In 1765, after granting the revenue rights of Bengal in perpetuity to the East India Company, the Moghul Emperor Shah Alam II, beleaguered as he was by tenacious enemies, implored the protection of His Britannic Majesty’s Troops. Since it was not in Robert Clive’s power to place British soldiers in the service of a foreign court it was agreed that a letter containing the request would be dispatched, together with a present of 100,00 rupee from the Emperor to his British counterpart. The mission was entrusted to Captain Archibald Swinton and at the Emperor’s suggestion that an Indian well-versed in Persian should be there so that the letter’s contents could be properly explicated and interpreed, Mirza Sheikh I’tesamuddin was chosen to accompany him.

Thus began an extraordinary adventure for the Mirza that lasted nearly three years and provide material for a fascinating memoir, though nothing came of the mission. After three weeks at sea the Mirza learned from Captain Swinton that Clive had back the letter, saying that there was no point in sending it with them as the present intended to accompany it hadn’t yet arrived from the Emperor. Clive had promised Captain Swinton that he would himself follow with both the letter and the money and catch up with them in England. But in England the Mirza came to believe that Clive had suppressed the latter and presented the money on his own behalf. The reason for such duplicity was that Clive felt, with good reason, that it was in the Company’s interest to prevent any direct contact between the English King and the Moghul Emperor.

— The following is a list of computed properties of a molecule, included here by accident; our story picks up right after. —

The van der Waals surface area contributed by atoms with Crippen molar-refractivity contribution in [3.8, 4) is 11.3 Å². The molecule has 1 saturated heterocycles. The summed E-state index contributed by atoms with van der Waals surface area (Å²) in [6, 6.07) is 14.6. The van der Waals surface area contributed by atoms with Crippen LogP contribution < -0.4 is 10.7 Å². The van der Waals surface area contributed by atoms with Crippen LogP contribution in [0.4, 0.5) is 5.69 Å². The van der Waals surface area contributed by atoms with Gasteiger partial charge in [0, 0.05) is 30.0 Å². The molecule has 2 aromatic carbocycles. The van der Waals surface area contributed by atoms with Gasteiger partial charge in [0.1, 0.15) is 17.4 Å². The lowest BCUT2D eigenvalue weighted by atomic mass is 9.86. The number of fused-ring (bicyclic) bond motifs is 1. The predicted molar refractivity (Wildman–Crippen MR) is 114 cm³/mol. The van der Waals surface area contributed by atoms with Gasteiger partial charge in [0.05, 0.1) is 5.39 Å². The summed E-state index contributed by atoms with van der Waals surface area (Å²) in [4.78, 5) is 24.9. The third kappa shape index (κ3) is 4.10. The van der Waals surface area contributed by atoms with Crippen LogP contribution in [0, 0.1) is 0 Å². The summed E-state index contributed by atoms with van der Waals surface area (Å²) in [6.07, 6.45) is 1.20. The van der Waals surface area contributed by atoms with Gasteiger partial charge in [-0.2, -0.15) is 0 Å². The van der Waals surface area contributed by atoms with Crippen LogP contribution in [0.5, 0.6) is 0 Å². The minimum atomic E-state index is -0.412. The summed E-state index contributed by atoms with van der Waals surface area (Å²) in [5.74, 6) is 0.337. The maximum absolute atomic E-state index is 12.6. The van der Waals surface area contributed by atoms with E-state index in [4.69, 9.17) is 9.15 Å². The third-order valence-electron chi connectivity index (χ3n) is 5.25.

Contents

 

     
  Translator's Introduction ix
1 Background, Personal and Historical 3
2 On the Sea and Sailing 16
3 Mauritius and Other Places 28
4 Rounding the Cape 37
5 Vilayet at Last 46
6 London 54
7 London Entertainments 65
8 The Madrassah of Oxford 75
9 Scotland 82
10 The Highlands 89
11 On History and Religion 94
12 More on Religion 107
13 The English Polity 119
14 Education and Code of Life 140
15 Vilayeti Miscellanea 154
16 The Return 165
  Index 177

Sample Pages









The Wonders of Vilayet

Item Code:
NAH593
Cover:
Hardcover
Edition:
2008
Publisher:
Orient Longman Limited
ISBN:
9788180280320
Language:
English
Size:
7.5 inch x 5.0 inch
Pages:
208
Other Details:
Weight of the Book: 280 gms
Price:
$27.00   Shipping Free
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About The Book

This is the first book-length account of the West by an Indian. Mirza Sheikh I’tesamuddin, a munsi who had served the East India Company before becoming a Mughal courtier, was entrusted by Emperor Shah Alam II with a diplomatic mission to the British Court. He set sail in January 1766, and though the mission was aborted, the journey of nearly three years resulted in a remarkable memoir. Written in Persian, ’Shigurf Nama-e-Vilayet’ or ‘Wonderful Tales about Europe’ is a unique historical document and a vastly entertaining travel narrative. Though never published I the original, an abridged and flawed English translation appeared in 1827. This book is the first complete English version.

The Mirza was enchanted by Britain, but he was not a colonial subject. A highly educated and curious observer of alien cultures, he wrote about his visits to the theater, the circus, freak shows, the ‘madrasssah of Oxford’, the Scottish Highlands and at a more serious level the factors that had led to India’s decline and Europe’s ascendancy, and the socio-political system of Britain.

 

About The Translator